Friday, August 24, 2018
Ninth Circuit Authorizes Bivens Claim Against ICE Official for Forging Doc in Deportation Case
The Ninth Circuit last week authorized a constitutional tort under Bivens against an ICE official for forging a document that would have led to the plaintiff's deportation. (H/t Theo Lesczynski.) The ruling means that the plaintiff's case can move forward.
The ruling is the second time in recent weeks that the Ninth Circuit authorized a Bivens action in a "new context." (The earlier case involved a Border Patrol officer's cross-border shooting of a Mexican youth.)
The case, Lanuza v. Love, arose when ICE Assistant Chief Counsel Jonathan Love submitted an I-826 form, forged with Lanuza's signature, at Lanuza's immigration hearing. The form indicated that Lanuza accepted voluntary departure to Mexico in 2000, breaking Lanuza's period of accrued continuous residency in the U.S. Without this continuous residency, Lanuza didn't qualify for cancellation of removal; and, based on the forged document, the immigration judge denied cancellation and ordered Lanuza removed. The Board of Immigration Appeals affirmed.
Lanuza then hired a new attorney, who discovered the forgery. (Among other things, the forged document referred to the "U.S. Department of Homeland Security," which did not yet exist at the time that Lanuza purportedly signed the form.) The agency then adjusted Lanuza's status to lawful permanent resident.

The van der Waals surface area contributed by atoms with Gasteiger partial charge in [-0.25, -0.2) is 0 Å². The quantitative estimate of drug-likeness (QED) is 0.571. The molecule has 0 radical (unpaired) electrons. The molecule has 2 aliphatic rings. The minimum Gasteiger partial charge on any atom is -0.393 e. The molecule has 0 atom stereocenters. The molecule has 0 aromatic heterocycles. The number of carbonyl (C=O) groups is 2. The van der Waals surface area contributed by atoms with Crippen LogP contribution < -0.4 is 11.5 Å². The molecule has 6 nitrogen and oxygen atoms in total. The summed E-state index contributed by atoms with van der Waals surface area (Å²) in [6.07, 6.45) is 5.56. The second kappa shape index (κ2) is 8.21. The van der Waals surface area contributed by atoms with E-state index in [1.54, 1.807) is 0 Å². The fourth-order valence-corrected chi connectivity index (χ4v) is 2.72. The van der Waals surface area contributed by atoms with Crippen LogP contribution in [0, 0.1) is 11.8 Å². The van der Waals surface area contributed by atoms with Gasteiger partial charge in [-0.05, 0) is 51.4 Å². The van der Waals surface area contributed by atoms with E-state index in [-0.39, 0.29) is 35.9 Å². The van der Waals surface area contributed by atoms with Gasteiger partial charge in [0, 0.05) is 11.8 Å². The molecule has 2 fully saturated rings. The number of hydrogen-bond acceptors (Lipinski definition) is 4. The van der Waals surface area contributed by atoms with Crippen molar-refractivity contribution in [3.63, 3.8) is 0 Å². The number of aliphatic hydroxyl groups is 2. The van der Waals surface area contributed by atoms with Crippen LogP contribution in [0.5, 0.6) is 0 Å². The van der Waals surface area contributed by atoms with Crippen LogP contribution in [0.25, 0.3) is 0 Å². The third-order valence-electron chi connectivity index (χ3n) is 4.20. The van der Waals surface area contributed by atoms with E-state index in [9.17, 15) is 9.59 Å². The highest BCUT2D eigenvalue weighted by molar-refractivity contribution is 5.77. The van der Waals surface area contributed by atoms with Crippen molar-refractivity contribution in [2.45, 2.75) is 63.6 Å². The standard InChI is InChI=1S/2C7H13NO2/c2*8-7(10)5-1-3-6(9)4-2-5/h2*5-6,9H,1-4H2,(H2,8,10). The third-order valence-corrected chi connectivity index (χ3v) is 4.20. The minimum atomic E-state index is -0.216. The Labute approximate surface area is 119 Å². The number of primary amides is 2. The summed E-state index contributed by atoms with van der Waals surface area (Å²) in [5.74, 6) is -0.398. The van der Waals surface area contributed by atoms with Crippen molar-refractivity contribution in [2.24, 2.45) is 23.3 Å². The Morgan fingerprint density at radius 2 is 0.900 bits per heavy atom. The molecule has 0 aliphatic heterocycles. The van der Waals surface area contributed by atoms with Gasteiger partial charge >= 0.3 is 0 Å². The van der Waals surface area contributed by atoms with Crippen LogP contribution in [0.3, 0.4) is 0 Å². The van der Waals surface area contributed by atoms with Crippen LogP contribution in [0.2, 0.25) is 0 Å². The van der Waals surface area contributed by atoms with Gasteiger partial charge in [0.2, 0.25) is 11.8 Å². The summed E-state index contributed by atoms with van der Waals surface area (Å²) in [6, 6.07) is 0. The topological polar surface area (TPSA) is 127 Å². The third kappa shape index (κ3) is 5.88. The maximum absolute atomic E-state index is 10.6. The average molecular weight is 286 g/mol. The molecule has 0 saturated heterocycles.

Lanuza brought a Bivens claim against Love for violation of his Fifth Amendment rights. The district court dismissed the case, but the Ninth Circuit reversed.
The court ruled that the case raised a "new context," but that no special factors counseled against a Bivens remedy. Indeed, the court said that certain factors favored a Bivens remedy in a case like this, where a government official submitted false evidence in a quasi-judicial proceeding:
Indeed, there are few persons better equipped to weigh the cost of compromised adjudicative proceedings than those who are entrusted with protecting their integrity. And, more often than not, the Judicial Branch, not Congress or the Executive, is responsible for remedying circumstances where a court's integrity is compromised by the submission of false evidence. Thus, it falls within the natural ambit of the judiciary's authority to decide whether to provide a remedy for the submission of false evidence in an immigration proceeding.
The court also denied qualified immunity.
The ruling sends the case back to the district court for proceedings on the merits.